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San Francisco to Justin Bieber: Stop Spray-Painting Graffiti on Our Sidewalks

The City of San Francisco is demanding that Justin Bieber’s music label put an end to a graffiti marketing campaign that is defacing their city, annoying residents, and costing taxpayers money.

Graffiti promoting Bieber’s new album Purpose began popping up on San Francisco’s sidewalks in mid-November.

The graffiti reads: “Justin Bieber Purpose #Nov 13.”

While the exact source of the graffiti remains unclear, City Attorney Dennis Herrera wants Bieber and his label to help make it stop.

Herrera sent a letter to Universal Music Group’s Jeffrey Harleston and Def Jam CEO Steve Bartels on Monday Dec. 28 about the graffiti, which appears to have been painted on with a stencil.

In contrast, previous sidewalk marketing campaigns have been applied using chalk, as The Los Angeles Times notes.

“This prohibited marketing practice illegally exploits our City’s walkable neighborhoods and robust tourism; intentionally creates visual distractions that pose risks to pedestrians on busy rights of way,” Herrera wrote in his letter.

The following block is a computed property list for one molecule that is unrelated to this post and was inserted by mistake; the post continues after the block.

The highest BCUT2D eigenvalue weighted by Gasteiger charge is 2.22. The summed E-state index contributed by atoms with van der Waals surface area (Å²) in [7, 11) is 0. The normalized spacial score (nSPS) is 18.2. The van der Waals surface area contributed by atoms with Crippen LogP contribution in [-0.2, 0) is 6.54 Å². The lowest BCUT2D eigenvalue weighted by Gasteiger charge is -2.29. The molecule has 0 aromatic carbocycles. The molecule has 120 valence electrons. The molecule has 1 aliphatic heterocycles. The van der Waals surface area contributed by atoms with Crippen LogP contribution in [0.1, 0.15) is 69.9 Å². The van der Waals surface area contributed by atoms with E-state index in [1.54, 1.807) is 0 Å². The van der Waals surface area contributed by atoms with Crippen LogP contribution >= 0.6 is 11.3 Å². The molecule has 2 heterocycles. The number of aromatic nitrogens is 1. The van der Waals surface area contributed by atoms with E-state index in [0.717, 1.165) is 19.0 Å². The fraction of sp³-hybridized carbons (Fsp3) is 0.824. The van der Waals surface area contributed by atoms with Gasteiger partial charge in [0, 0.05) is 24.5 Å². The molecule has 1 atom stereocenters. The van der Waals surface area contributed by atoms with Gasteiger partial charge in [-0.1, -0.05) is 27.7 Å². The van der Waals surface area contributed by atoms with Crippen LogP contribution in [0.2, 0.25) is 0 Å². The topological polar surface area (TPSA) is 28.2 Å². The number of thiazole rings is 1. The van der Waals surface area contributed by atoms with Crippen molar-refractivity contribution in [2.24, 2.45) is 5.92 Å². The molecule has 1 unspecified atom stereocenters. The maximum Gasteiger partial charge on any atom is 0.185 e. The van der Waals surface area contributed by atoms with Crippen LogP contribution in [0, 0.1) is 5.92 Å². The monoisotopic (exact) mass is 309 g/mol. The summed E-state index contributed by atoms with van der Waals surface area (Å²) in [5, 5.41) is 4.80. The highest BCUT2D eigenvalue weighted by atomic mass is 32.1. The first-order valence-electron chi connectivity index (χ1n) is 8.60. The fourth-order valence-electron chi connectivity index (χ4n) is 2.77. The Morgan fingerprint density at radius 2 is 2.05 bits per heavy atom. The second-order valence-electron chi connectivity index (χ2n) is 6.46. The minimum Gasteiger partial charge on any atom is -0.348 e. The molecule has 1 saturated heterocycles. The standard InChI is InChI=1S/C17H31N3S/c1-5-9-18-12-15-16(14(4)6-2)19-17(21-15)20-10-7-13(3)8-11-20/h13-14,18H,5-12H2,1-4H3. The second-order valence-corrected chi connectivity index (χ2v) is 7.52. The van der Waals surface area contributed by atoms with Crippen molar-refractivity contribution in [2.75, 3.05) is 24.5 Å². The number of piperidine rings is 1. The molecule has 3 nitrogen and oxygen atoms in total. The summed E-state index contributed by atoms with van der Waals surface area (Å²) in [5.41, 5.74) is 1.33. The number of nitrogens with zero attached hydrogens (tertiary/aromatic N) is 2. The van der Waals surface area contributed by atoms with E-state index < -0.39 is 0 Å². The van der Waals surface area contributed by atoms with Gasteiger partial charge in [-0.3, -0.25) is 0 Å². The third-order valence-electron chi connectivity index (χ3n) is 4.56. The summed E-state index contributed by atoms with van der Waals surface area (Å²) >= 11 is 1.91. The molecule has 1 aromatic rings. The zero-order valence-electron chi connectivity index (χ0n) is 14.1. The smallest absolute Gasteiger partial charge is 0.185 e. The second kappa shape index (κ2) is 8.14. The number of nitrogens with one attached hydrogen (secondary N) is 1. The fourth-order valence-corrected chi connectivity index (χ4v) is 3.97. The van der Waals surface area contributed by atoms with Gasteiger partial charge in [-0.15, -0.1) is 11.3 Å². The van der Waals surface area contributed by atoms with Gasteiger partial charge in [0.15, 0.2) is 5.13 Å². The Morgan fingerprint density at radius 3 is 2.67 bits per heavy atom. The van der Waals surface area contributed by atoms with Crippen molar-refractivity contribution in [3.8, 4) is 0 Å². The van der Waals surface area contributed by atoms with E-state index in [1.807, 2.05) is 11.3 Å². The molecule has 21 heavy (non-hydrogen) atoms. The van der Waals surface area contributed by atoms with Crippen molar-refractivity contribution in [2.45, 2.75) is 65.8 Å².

He added the graffiti “irresponsibly tells our youth that likeminded lawlessness and contempt for public property are condoned and encouraged by its beneficiaries — including Mr. Bieber and the record labels that produce and promote him.”

Herrera can pursue civil penalties of up to $2,500 for each violation, plus restitution for fees and costs, Fox News reported.

On Dec. 11, crews began cleaning off the graffiti using power washers, according to ABC7 News. The Bay Area affiliate also reported there were no estimates regarding how much the cleanup would cost the city’s taxpayers.

The city was made aware of Bieber’s graffiti campaign after receiving complaints from citizens living in San Francisco’s Haight-Ashbury neighborhood and other areas.

One Twitter user wrote, “pls fine Justin Bieber for this graffiti.”

Reddit users also shared their thoughts on the graffiti marketing campaign.

“Is that one of those it only shows up when the pavement is wet type of deals?” wrote one user, to which another replied: “Yes, wet with the tears of real musicians.”

Another user simply wrote: “If only there were some way to not buy his new album and not hear it. Also, if there were some way to simply not care what he does.”

This is not the first time Bieber has gotten into trouble for graffiti. In 2013, he was charged with vandalism for “defacing a building or urban monument by graffiti or other means,” after he was caught spray-painting “Beliebers4Life” on the walls of the former Hotel Nacional in Rio de Janeiro, Brazil.

Bieber seemed to make light of the event later when he posted photos to Instagram of himself with a spray-can making graffiti:

A photo posted by Justin Bieber (@justinbieber) on

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